(147.) UPOV, supra note 137, art. 14(5). This new notion, introduced by the 1991 Act of the UPOV Convention, refers to varieties which are derived from the initial variety and which are clearly distinguishable from the initial variety while retaining the expression of the essential characteristics that result from the genotype or combination of genotypes of the initial variety. The International Association of Plant Breeders, which merged in May 2002 with the International Seed Trade Federation into the International Seed Federation, had discussed issues regarding "converted lines," distinctness, and novelty since its 1981 Acapulco Congress and pressed UPOV "to again study the question of important characteristics." INT'L SEED FED'N, ESSENTIAL DERIVATION INFORMATION AND GUIDANCE TO BREEDERS 2 (2005), available at http://www.amseed.com/pdfs/EDVlnfoToBreeders_0605.pdf. However, the Administrative and Legal Committee of UPOV considered during its meeting of April 28, 1983, that "amendment to the Convention was inadvisable for the time being." Id. As further explained by the International Seed Federation, "[d]ue to further developments of genetic engineering, decision was taken in 1987 to revise the Convention" and introduce the concepts of essential derivation and dependence. Id.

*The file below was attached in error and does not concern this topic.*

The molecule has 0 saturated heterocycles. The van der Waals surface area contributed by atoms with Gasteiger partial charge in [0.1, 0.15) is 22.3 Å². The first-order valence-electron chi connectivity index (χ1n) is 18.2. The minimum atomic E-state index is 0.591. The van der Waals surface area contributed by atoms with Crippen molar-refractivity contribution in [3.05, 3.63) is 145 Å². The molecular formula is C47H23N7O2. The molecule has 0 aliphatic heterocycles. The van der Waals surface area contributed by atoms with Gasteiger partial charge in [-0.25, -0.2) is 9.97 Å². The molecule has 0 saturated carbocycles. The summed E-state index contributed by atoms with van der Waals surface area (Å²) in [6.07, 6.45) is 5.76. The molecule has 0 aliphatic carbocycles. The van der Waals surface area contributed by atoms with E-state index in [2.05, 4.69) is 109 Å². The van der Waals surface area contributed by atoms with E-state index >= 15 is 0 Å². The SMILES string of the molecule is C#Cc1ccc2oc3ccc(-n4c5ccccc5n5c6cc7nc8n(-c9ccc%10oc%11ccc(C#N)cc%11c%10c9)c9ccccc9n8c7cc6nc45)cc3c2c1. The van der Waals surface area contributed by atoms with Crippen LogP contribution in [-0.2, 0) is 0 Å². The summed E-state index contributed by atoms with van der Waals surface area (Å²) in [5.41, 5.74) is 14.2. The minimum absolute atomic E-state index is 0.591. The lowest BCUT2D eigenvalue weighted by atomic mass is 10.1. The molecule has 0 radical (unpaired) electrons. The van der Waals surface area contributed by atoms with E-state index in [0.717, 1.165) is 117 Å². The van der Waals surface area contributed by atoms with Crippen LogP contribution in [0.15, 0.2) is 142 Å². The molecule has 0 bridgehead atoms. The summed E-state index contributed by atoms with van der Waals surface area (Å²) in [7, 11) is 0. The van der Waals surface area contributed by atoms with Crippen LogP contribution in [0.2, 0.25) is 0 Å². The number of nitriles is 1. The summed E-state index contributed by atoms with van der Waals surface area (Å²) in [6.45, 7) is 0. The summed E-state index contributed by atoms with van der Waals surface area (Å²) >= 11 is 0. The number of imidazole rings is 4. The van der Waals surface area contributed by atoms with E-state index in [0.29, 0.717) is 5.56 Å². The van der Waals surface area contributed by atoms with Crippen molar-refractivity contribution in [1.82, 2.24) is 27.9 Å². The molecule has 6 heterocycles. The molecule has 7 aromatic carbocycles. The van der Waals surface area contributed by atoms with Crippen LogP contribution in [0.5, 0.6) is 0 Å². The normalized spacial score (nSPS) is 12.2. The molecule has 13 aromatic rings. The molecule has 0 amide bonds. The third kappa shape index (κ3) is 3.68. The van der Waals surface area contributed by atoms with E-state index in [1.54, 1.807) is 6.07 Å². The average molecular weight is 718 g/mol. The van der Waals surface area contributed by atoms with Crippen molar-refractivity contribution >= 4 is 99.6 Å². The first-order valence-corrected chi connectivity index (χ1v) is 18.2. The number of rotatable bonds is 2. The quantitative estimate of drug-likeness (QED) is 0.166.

(148.) Article 14(5)(c) of the 1991 Act of the UPOV provides examples of what constitutes an essentially derived variety from a scientific viewpoint: "Essentially derived varieties may be obtained for example by the selection of a natural or induced mutant, or of a somaclonal variant, the selection of a variant individual from plants of the initial variety, backcrossing, or transformation by genetic engineering." UPOV, supra note 137, art. 14(5)(c).